Sex and romance remain big issues in popular culture -- and for good reason. In a fallen world, issues of sexuality and romantic love are prime candidates for corruption and confusion. HBO's Emmy-winning Sex and the City may serve as the most potent symbol of the secular distortion of romance and the postmodern confusion of sexuality that is now taken for granted in many sectors of American society.

The latest evidence of this tragic confusion is found in the book He's Just Not That Into You: The No-Excuses Truth to Understanding Guys--the best-selling nonfiction book according to recent reports. Written by two authors connected with Sex and the City, the book is the perfect introduction to the sad, empty, highly-sexualized, and amoral world of modern romance.

Authors Greg Behrendt and Liz Tuccilo pack quite a punch in this little book. As the authors explain, the book grew out of an accidental conversation in the writers' room of Sex and the City. As Liz Tuccilo explains, the female writers were "talking, pitching ideas, our personal love lives weaving in and out of the fictional lives we were creating in the room. And just like on any other day, one of the women on staff asked for feedback on the behavior of a man whom she liked. He was giving her mixed messages--she was confused. We were happy to pitch in and pick apart all the signs and signals of his actions. And just like on any other day, after much analysis and debate, we concluded that she was fabulous, he must be scared, he's never met a woman as great as her, he is intimidated, and she should just give him time."

But, that female conversation was interrupted by a male consultant for the program who walked into the room, Greg Behrendt. "On this day," Liz reports, "Greg listened intently to the story and our reactions, and then said to the woman in question, 'Listen, it sounds like he's just not that into you.'"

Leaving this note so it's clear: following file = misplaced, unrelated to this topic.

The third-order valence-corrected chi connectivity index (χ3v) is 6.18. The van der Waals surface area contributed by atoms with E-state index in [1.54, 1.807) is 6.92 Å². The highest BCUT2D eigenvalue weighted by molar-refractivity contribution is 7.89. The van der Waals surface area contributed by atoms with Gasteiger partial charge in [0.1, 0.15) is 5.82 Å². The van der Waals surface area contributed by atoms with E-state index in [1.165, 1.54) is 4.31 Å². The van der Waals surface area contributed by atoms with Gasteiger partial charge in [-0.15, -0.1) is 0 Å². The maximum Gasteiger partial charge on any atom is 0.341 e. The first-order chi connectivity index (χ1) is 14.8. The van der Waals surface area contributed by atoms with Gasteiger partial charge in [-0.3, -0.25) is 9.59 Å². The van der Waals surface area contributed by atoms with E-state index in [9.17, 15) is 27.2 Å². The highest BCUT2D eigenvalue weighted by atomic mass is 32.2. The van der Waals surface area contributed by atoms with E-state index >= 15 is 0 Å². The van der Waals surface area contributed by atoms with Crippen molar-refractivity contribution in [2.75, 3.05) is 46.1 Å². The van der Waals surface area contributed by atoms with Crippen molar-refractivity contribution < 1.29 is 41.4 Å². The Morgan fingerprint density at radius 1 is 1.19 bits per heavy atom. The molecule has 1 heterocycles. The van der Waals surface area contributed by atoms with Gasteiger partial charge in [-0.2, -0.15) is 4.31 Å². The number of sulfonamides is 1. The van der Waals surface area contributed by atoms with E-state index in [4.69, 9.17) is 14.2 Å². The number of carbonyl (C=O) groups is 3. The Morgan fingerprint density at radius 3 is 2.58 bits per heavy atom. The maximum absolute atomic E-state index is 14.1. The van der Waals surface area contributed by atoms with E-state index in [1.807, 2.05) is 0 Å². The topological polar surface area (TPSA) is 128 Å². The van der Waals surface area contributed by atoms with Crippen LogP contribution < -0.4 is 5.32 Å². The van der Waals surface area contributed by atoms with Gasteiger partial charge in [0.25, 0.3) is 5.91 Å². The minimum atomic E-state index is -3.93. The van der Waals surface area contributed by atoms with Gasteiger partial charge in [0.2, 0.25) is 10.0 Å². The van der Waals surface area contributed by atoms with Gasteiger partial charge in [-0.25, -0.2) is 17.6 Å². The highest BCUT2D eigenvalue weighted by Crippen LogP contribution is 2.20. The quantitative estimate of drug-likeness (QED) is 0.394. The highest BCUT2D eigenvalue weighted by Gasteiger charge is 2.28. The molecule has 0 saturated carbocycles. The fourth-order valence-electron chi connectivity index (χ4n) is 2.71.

This simple observation dawned as a great metaphysical discovery on the part of the female writers. "We were shocked, appalled, amused, horrified, and above all, intrigued," Tuccilo reports. "We sensed immediately that this man might be speaking the truth. A truth that we, in our combined hundred years of dating experience, had never considered, and definitely never considered saying out loud."

Greg Behrendt also provides his side of the story, explaining that he had the "good fortune to be the only straight male on the predominantly female writing staff" of Sex and the City. He confirms Tuccilo's version of the story. "When a guy is into you, he lets you know it," Behrendt instructs. "He calls, he shows up, he wants to meet your friends, he can't keep his eyes or hands off of you, and when it's time to have sex, he's more than overjoyed to oblige." According to Behrendt, "Men are not complicated, although we'd like you to think we are."

The strategic conversation in the Sex and the City writers' room became the catalyst for He's Just Not That Into You as Behrendt and Tuccilo combined their talents and insights to write the book from a combined male and female perspective. The end result is something like a primer for romance according to the worldview of Sex and the City--but this time corrected by a male influence. The fact that this male influence has to be identified as heterosexual tells you a great deal about how postmodern this worldview really is.

The book is divided into sixteen chapters, most offering what is intended to be a significant lesson for women as they try to understand the men in their lives. According to Behrendt and Tuccilo, a woman should understand that a man is "not that into you" if he is not calling her, is not dating her, is not having sex with her, is having sex with someone else, only wants to see her when he's drunk, doesn't want to marry her, is breaking up with her, has disappeared on her, is married, is a selfish jerk, a bully, or is "a really big freak."